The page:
Intel Sandy Bridge CPU In-Depth Look at Overclocking, Memory Timings and More

CPU by leeghoofd @ 2011-02-01

First introduced at the CES, Intel’s new Sandy Bridge CPU architecture is here to flood the mainstream market with over 25 CPUs. Don't panic, most are foreseen for the mobile market and only 9 new models will be introduced for the desktop segment. Coinciding with this new release is also a new socket design. 1155 pins will be the new standard for Intel’s mainstream lineup. Yes you guessed it, Sandy bridge is here to replace socket 1156. Slowly but steadily Clarkdale and Lynnfield will become End Of Life and will be phased out. At the Sandy Bridge Tech conference the representatives of Intel said that the current S1366 i7 lineup (Bloomfield and Gulftown) will remain their high end platform. Time to explore Sandy Bridge...

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2011 started off great with a new toy for the hardware enthusiasts. Intel's new socket 1155 aka Sandy Bridge counts not less then 29 new CPUs.  Fourteen brand new babies for the desktop platform and 15 for the mobile market. Based on the 32nm architecture Sandy Bridge's technology is targeted at being more performance, better energy efficient and this all at a lower cost. Sounds too good to be true, doesn't it ?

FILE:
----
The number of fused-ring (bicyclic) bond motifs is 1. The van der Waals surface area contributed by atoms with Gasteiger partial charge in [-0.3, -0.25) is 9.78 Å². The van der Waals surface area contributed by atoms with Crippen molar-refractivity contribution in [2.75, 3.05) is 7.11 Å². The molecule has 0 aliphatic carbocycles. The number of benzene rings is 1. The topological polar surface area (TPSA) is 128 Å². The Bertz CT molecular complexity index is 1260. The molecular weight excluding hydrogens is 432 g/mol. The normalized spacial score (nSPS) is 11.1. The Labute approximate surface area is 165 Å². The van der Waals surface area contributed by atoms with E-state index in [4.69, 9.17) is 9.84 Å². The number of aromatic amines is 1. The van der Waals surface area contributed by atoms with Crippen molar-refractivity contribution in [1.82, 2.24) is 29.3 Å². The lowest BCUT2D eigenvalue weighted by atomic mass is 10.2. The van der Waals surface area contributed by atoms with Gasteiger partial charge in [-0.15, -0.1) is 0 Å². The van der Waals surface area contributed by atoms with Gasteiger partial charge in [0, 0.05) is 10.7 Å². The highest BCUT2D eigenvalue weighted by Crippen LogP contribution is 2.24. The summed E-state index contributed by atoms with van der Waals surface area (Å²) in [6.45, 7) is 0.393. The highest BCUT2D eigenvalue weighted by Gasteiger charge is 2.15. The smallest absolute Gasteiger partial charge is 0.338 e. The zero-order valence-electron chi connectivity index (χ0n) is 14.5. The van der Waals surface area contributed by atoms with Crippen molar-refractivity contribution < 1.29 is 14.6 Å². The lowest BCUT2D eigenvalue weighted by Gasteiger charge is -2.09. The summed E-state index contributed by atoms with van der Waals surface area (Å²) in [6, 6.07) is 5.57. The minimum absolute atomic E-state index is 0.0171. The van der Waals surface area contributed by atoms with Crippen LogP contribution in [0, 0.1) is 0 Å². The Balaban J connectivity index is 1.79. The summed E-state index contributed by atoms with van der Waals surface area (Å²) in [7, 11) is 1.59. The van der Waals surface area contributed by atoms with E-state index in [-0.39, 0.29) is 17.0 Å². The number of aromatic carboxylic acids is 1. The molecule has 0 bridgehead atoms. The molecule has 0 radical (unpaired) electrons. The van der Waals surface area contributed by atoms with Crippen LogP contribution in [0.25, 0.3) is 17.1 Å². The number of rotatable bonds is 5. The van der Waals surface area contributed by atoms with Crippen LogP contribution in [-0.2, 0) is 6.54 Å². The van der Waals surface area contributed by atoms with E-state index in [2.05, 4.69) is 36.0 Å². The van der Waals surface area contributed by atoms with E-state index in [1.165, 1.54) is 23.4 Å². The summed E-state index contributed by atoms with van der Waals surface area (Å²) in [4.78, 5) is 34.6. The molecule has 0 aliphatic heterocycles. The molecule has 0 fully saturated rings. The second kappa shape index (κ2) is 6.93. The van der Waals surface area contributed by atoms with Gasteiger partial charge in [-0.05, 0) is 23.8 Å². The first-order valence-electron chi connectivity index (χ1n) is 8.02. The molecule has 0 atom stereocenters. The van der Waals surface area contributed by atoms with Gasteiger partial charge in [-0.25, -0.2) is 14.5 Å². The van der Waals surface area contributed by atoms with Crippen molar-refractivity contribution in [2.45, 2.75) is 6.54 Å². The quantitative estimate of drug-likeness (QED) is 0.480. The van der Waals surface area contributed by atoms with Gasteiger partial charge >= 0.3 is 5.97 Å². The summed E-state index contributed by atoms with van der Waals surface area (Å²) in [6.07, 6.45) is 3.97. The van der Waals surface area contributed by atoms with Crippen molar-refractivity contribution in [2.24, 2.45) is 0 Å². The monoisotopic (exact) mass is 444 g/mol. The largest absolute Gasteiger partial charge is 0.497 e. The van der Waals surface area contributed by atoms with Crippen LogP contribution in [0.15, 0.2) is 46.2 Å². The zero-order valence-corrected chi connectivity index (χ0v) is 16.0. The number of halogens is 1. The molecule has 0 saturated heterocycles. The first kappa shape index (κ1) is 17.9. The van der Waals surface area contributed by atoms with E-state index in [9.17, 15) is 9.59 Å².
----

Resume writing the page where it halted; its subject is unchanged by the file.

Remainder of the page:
Intel's roadmap, as usual is based on their infamous Tick/Tock release plan. Sandy Bridge is here to directly replace the older S775 and Clarkdale CPU's. Later on Lynnfield and even the Nehalem architecture will be phased out. Just to give you an idea how fast it all will happen. We were at Gigabyte's Sandy Bridge launch event, there was mentioned for those ( PC builders) that still want to build socket 1156 PC's, should immediately order motherboards now. This as they can't promise any more stock in the near future ( read February )


Intel still keeps the 1366 socket as High end/Enthusiast or as they call it performance platform. Now this is of course only the desktop roadmap. The Mobile roadmap is similar with a quick replacement of the Arrandale and Clarksfield lineup.


For those that want to know all the current and planned desktop models, here are their specs :


Intel chose to stick with the current i3/5 and i7 names. The newly designed logo, with the previous logo spilt open,  is clearly recognisable from the previous generation CPU's.


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Comment from Teemto @ 2011/02/02
52x102 here with flares at 2176-6/9/6/24
SuperPi and Pifast stable.
Comment from leeghoofd @ 2011/02/02
So use these clocks too then for 3D Pascal
Comment from Teemto @ 2011/02/02
Yes my master.
Comment from thorgal @ 2011/02/03
So which settings did you use for 5Ghz It's those "just a few settings" that interest me

I always want to learn from a master
Comment from Stefan Mileschin @ 2011/02/04
Originally Posted by Teemto View Post
Yes my master.
Is the system stable in 3DMark 2005 CPU test too at those frequencies?
Comment from Teemto @ 2011/02/04
Nope. That's realy the max I could go.
Haven't played around with the other voltages though.
Maybe Albrecht can shed some light if this could improve stability/OC'ability?